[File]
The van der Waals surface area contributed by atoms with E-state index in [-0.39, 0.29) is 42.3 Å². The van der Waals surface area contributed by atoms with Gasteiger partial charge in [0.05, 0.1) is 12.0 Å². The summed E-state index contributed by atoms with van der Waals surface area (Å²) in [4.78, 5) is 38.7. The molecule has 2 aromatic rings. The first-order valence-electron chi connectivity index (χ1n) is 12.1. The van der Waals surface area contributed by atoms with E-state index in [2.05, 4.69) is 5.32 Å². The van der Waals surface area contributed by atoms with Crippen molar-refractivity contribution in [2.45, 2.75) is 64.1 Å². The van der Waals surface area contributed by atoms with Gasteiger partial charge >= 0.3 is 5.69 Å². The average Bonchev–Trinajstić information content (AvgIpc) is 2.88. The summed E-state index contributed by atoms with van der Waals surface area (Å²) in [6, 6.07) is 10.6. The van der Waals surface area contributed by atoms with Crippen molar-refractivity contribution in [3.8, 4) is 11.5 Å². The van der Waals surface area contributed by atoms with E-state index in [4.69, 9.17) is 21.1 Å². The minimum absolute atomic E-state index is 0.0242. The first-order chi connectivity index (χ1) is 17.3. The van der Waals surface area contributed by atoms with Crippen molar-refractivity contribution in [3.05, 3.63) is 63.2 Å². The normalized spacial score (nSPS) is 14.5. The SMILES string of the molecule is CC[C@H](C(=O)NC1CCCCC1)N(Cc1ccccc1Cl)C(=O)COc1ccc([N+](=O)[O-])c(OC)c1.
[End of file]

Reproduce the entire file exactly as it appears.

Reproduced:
The van der Waals surface area contributed by atoms with E-state index in [-0.39, 0.29) is 42.3 Å². The van der Waals surface area contributed by atoms with Gasteiger partial charge in [0.05, 0.1) is 12.0 Å². The summed E-state index contributed by atoms with van der Waals surface area (Å²) in [4.78, 5) is 38.7. The molecule has 2 aromatic rings. The first-order valence-electron chi connectivity index (χ1n) is 12.1. The van der Waals surface area contributed by atoms with E-state index in [2.05, 4.69) is 5.32 Å². The van der Waals surface area contributed by atoms with Crippen molar-refractivity contribution in [2.45, 2.75) is 64.1 Å². The van der Waals surface area contributed by atoms with Gasteiger partial charge >= 0.3 is 5.69 Å². The average Bonchev–Trinajstić information content (AvgIpc) is 2.88. The summed E-state index contributed by atoms with van der Waals surface area (Å²) in [6, 6.07) is 10.6. The van der Waals surface area contributed by atoms with Crippen molar-refractivity contribution in [3.8, 4) is 11.5 Å². The van der Waals surface area contributed by atoms with E-state index in [4.69, 9.17) is 21.1 Å². The minimum absolute atomic E-state index is 0.0242. The first-order chi connectivity index (χ1) is 17.3. The van der Waals surface area contributed by atoms with Crippen molar-refractivity contribution in [3.05, 3.63) is 63.2 Å². The normalized spacial score (nSPS) is 14.5. The SMILES string of the molecule is CC[C@H](C(=O)NC1CCCCC1)N(Cc1ccccc1Cl)C(=O)COc1ccc([N+](=O)[O-])c(OC)c1.